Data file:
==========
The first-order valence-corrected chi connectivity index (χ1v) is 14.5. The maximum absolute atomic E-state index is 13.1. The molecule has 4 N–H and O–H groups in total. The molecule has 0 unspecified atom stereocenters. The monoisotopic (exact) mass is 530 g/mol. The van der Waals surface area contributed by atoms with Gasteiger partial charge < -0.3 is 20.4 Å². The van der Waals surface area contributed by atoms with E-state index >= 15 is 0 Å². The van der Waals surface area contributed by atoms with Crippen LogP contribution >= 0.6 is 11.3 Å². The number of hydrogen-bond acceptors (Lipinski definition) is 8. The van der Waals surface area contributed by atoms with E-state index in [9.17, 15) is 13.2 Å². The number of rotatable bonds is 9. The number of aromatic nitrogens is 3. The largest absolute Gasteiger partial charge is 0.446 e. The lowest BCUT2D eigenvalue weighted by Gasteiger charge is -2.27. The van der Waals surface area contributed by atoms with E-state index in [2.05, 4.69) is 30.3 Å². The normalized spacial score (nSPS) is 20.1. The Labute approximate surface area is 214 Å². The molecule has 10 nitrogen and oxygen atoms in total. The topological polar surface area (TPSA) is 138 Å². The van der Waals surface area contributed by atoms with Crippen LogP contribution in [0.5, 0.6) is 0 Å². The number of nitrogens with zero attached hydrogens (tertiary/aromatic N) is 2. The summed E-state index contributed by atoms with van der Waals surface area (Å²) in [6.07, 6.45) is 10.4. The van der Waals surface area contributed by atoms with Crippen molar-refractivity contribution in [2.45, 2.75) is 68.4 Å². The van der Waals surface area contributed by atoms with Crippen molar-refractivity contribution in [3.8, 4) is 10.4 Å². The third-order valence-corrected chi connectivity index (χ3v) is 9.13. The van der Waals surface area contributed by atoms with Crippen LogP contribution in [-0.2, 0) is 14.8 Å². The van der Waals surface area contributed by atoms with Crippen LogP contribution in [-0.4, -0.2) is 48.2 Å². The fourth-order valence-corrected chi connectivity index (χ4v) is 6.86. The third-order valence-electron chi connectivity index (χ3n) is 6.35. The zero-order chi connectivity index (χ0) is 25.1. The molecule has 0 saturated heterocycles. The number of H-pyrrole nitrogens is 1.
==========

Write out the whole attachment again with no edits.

The first-order valence-corrected chi connectivity index (χ1v) is 14.5. The maximum absolute atomic E-state index is 13.1. The molecule has 4 N–H and O–H groups in total. The molecule has 0 unspecified atom stereocenters. The monoisotopic (exact) mass is 530 g/mol. The van der Waals surface area contributed by atoms with Gasteiger partial charge < -0.3 is 20.4 Å². The van der Waals surface area contributed by atoms with E-state index >= 15 is 0 Å². The van der Waals surface area contributed by atoms with Crippen LogP contribution >= 0.6 is 11.3 Å². The number of hydrogen-bond acceptors (Lipinski definition) is 8. The van der Waals surface area contributed by atoms with E-state index in [9.17, 15) is 13.2 Å². The number of rotatable bonds is 9. The number of aromatic nitrogens is 3. The largest absolute Gasteiger partial charge is 0.446 e. The lowest BCUT2D eigenvalue weighted by Gasteiger charge is -2.27. The van der Waals surface area contributed by atoms with E-state index in [2.05, 4.69) is 30.3 Å². The normalized spacial score (nSPS) is 20.1. The Labute approximate surface area is 214 Å². The molecule has 10 nitrogen and oxygen atoms in total. The topological polar surface area (TPSA) is 138 Å². The van der Waals surface area contributed by atoms with Crippen LogP contribution in [0.5, 0.6) is 0 Å². The number of nitrogens with zero attached hydrogens (tertiary/aromatic N) is 2. The summed E-state index contributed by atoms with van der Waals surface area (Å²) in [6.07, 6.45) is 10.4. The van der Waals surface area contributed by atoms with Crippen molar-refractivity contribution in [2.45, 2.75) is 68.4 Å². The van der Waals surface area contributed by atoms with Crippen molar-refractivity contribution in [3.8, 4) is 10.4 Å². The third-order valence-corrected chi connectivity index (χ3v) is 9.13. The van der Waals surface area contributed by atoms with Crippen LogP contribution in [-0.2, 0) is 14.8 Å². The van der Waals surface area contributed by atoms with Crippen LogP contribution in [-0.4, -0.2) is 48.2 Å². The fourth-order valence-corrected chi connectivity index (χ4v) is 6.86. The third-order valence-electron chi connectivity index (χ3n) is 6.35. The zero-order chi connectivity index (χ0) is 25.1. The molecule has 0 saturated heterocycles. The number of H-pyrrole nitrogens is 1.